BEIJING, July 5 -- Low-risk bond funds seen as more appealing to worried investors
Low-risk bonds are becoming more appealing to investors as funds that focus on the equity market suffered the biggest loss since 2008 due to the poor performance of the Chinese stock market.
The domestic A-share market has posted one of the worst performances of major global equity markets with the Shanghai Composite Index (SCI) falling 26 percent this year.
The weak market condition has resulted in a loss of more than 500 billion yuan for China's mutual fund industry in the first half of the year, according to data from Wind Info. The net asset value (NAV) of the country's open-end stock funds dropped by 21.6 percent on average while the NAV of index funds declined by 26.7 percent.
Analysts said that relatively low-risk bond and money-market funds, which are the only funds that reported positive gains in NAV in the first six months this year, are safer investment choices as investors are seeking refuge from the turmoil in the equity market.
"The less-risky fixed-income funds are safer investment options now," said Chen Guiliu, an analyst at Dongguan Securities. "We recommend investors adopting a defensive strategy by allocating capital in such funds to avoid potential risks in the volatile stock market."
But Chen also warned investors of the possibility of an interest rate hike in the second half of the year that could have a negative impact on the returns of bond funds.
Index funds that mirror a market index such as CSI 300 - which tracks 300 large-cap stocks traded in Shanghai and Shenzhen- also reported significant loss in net asset value.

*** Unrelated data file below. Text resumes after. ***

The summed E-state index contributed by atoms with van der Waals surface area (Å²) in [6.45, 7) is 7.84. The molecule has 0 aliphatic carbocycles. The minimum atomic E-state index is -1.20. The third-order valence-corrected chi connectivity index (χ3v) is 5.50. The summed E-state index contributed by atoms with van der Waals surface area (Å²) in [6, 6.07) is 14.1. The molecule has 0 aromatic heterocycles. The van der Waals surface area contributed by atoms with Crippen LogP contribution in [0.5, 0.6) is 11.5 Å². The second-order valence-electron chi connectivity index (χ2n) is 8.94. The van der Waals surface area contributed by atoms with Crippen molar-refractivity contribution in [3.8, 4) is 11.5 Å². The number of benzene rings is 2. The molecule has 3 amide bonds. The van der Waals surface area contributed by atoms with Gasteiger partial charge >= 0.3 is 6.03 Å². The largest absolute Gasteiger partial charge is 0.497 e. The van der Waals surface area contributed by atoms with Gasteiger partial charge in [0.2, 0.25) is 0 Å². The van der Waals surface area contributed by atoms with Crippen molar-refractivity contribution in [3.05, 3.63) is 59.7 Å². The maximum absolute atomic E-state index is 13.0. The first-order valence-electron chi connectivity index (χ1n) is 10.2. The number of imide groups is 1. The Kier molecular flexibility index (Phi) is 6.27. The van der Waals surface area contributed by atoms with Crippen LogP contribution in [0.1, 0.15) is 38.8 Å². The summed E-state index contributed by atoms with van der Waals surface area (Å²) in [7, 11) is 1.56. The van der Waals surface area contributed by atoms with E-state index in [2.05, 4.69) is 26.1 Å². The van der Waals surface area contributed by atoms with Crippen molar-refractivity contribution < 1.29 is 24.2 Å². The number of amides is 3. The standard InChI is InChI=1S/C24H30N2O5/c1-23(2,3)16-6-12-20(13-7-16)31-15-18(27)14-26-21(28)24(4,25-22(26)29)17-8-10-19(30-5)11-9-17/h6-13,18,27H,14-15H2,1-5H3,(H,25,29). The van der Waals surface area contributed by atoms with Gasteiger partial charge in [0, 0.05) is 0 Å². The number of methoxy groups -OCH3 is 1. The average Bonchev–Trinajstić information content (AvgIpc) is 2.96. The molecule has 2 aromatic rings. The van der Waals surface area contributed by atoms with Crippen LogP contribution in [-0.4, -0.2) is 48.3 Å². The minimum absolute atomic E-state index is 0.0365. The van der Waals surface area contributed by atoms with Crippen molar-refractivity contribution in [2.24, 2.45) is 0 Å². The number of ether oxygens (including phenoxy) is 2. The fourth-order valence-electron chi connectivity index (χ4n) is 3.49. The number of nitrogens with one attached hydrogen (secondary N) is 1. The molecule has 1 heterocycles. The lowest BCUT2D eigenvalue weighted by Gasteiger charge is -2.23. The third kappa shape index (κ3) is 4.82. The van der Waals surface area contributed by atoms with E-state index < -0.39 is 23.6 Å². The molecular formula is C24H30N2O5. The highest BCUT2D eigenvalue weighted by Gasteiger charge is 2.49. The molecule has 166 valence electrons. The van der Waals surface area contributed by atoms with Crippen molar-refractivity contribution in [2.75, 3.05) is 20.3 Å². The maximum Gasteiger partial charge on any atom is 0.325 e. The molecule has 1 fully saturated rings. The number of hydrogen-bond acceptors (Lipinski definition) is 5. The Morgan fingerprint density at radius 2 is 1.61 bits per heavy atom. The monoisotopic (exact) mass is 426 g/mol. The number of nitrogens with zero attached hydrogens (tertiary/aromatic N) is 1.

But analysts said that funds that track the indexes of big-cap stocks still hold the value of long-term investment whereas funds that focus on small-cap indexes face the possibility of further decline.
"Passively-managed index funds usually don't have much of an advantage in a weak market, but they are still a good long-term investment choice as large-cap stocks with low valuations are poised to rise in the future," said Wu Fei, an analyst at Soochow Securities.
In the meantime, more Chinese investment funds ventured into overseas stock markets which seem to be less volatile and have a better prospect than the home market.
Domestic funds that invest in foreign markets through the program of Qualified Domestic Institutional Investors outperformed the home market although they reported a 2.09 percent decline in net asset value.
Foreign stock markets had a better performance than the domestic market in the first two quarters but downward risks may emerge as investors fear that the fragile global economic recovery might backtrack in the second half of the year, analysts said.